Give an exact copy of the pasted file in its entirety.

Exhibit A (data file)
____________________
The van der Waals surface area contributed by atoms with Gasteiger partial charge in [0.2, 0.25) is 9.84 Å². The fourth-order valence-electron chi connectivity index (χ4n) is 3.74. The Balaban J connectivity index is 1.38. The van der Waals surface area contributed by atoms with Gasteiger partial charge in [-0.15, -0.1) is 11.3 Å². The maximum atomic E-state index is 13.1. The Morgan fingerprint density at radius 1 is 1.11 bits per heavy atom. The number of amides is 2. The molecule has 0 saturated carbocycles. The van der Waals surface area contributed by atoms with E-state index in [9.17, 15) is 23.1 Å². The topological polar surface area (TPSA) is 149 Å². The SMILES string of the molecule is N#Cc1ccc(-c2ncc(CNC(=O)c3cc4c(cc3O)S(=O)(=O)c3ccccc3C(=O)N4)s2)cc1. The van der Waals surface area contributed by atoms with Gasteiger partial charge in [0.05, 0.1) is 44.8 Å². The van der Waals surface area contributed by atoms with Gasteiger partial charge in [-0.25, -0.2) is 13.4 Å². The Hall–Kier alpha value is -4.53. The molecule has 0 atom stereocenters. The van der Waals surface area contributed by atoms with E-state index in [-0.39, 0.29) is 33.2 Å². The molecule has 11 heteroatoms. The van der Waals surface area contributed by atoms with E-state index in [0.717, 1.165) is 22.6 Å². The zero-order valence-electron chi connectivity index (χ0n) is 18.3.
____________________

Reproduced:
The van der Waals surface area contributed by atoms with Gasteiger partial charge in [0.2, 0.25) is 9.84 Å². The fourth-order valence-electron chi connectivity index (χ4n) is 3.74. The Balaban J connectivity index is 1.38. The van der Waals surface area contributed by atoms with Gasteiger partial charge in [-0.15, -0.1) is 11.3 Å². The maximum atomic E-state index is 13.1. The Morgan fingerprint density at radius 1 is 1.11 bits per heavy atom. The number of amides is 2. The molecule has 0 saturated carbocycles. The van der Waals surface area contributed by atoms with E-state index in [9.17, 15) is 23.1 Å². The topological polar surface area (TPSA) is 149 Å². The SMILES string of the molecule is N#Cc1ccc(-c2ncc(CNC(=O)c3cc4c(cc3O)S(=O)(=O)c3ccccc3C(=O)N4)s2)cc1. The van der Waals surface area contributed by atoms with Gasteiger partial charge in [0.05, 0.1) is 44.8 Å². The van der Waals surface area contributed by atoms with Gasteiger partial charge in [-0.25, -0.2) is 13.4 Å². The Hall–Kier alpha value is -4.53. The molecule has 0 atom stereocenters. The van der Waals surface area contributed by atoms with E-state index in [-0.39, 0.29) is 33.2 Å². The molecule has 11 heteroatoms. The van der Waals surface area contributed by atoms with E-state index in [0.717, 1.165) is 22.6 Å². The zero-order valence-electron chi connectivity index (χ0n) is 18.3.